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Journal of Social History 38.4 (2005) 1165-1168
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Ed and Hazel Terrar live a few miles from the National World War II Memorial in Washington, D.C., which was dedicated on May 29, 2004. They did not attend the dedication. Despite both being veterans of World War II, they do not view [End Page 1165] it as "their" war. This is the substance of their just-published biography God, Country and Self-Interest: A Social History of the World War II Rank and File.1 It studies the beliefs of those in the ranks by looking in depth at two who were there.
God, Country and Self-Interest was written by Toby Terrar, one of the Terrar's sons, who teaches in the Department of History, City University of Los Angeles. His scholarly interest in their history grew out of his own generation's conflict in Vietnam. The work incorporates 350 letters written between the Terrars during the war, official military records, interviews, diaries of squadron and unit members, and 100 photos, maps, and illustrations.
The book might better be titled God, Country and Imperialism. Historian Da- niel Hallin found in his study of the media coverage of the Vietnam War that the word "imperialism" was forbidden. Dissatisfaction with certain policies or incumbent politicians was allowed but no questioning of basic assumptions about the character of the American political system and the American role in world politics.2 As Hallin put it, the media, like the clergy, the educators and the politicians were part of the "system" and had no interest in questioning its core beliefs. They defended the war in Vietnam as a replay of World War II: a struggle to defend democracy against aggression. The rank and file in Vietnam that did the fighting knew different. What God, Country and Self-Interest reminds us is that the World War II rank and file also knew different.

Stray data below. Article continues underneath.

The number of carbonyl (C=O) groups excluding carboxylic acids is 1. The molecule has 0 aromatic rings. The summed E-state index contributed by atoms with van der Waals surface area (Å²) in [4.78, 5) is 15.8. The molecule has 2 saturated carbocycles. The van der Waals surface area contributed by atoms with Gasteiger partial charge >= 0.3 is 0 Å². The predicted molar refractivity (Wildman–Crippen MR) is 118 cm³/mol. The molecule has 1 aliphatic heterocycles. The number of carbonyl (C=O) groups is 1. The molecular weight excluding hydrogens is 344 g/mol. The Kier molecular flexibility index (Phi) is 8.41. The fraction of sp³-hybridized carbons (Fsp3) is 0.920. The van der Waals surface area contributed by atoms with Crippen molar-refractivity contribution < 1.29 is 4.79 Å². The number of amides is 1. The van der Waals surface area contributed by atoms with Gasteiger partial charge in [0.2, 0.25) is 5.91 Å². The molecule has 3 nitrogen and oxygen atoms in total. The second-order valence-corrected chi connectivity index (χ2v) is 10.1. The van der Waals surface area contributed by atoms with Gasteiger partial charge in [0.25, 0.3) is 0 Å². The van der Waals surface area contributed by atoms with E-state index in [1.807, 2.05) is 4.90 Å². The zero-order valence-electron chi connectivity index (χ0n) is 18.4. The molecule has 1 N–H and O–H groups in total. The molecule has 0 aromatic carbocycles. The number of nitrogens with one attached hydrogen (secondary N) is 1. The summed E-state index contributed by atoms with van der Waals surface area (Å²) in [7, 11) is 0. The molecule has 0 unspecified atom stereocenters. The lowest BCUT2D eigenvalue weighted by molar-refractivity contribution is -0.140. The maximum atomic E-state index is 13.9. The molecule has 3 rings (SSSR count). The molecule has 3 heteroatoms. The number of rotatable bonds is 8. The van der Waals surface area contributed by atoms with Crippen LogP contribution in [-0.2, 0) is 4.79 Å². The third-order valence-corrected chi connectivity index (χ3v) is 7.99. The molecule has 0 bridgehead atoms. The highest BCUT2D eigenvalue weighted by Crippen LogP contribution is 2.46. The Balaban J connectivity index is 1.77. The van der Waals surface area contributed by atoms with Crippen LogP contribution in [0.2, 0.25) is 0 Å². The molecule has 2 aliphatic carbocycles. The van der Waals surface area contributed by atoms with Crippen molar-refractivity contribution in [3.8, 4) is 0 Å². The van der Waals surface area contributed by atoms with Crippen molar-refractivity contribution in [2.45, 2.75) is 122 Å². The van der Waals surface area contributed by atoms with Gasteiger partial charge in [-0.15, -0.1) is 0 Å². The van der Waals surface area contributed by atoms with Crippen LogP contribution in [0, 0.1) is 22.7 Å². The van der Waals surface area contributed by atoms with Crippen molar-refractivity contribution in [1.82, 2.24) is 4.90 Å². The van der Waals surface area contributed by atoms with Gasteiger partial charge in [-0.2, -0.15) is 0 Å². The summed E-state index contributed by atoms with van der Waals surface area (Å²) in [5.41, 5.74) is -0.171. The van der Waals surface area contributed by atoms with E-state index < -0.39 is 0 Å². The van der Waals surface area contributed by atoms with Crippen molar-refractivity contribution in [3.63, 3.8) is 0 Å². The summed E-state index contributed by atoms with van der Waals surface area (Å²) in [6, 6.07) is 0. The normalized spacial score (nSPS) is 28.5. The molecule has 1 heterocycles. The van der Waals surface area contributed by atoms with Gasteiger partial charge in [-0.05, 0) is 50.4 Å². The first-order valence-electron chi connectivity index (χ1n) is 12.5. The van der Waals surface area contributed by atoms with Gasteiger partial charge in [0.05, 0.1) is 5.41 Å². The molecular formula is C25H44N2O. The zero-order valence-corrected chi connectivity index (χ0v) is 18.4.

Various government studies done during World War II concluded that those in the ranks viewed the war as a bad but unavoidable thing, brought on by their country's imperialism. The closer to the "real business of war," the more worthless it was felt. Those with wives and children had a particular hatred. Political attempts at making them internalize the war as their own responsibility or adopt imperialist beliefs were not successful.3 Typical was the comment that the anti-labor war correspondent Robert Sherrod voiced in 1944:
My third trip back to the United States since the war began was a letdown. I had imagined that everybody, after two years, would realize the seriousness of the war and the necessity of working as hard as possible toward ending it. But I found a nation wallowing in unprecedented prosperity. There was a steel strike going on, and a railroad strike was threatened. Men lobbying for special privilege swarmed around a Congress which appeared afraid to tax the people's newfound, inflationary wealth. Justice Byrnes cautioned a group of news people that we might expect a half million casualties within a few months—and got an editorial spanking for it. A "high military spokesperson," generally identified as General Marshall said bitterly that labor strikes played into the hands of enemy propagandists. Labor leaders got furious at that.4
For Ed and Hazel, the positive side of the war included a doubling and tripling of their pre-war income. It meant travel, new, life-long friends, marriage, parenthood, settling in California and a G.I. Bill that helped them buy a house and obtain higher education.
God, Country and Self-Interest gives a human face to the agrarian and industrial working class origins of America's anti-imperialism. Ed was from Coffeyville, Kansas. Hazel was from Dalzell, South Carolina. Ed's father was a coal [End Page 1166] miner and Welsh immigrant. Reflecting his politics was...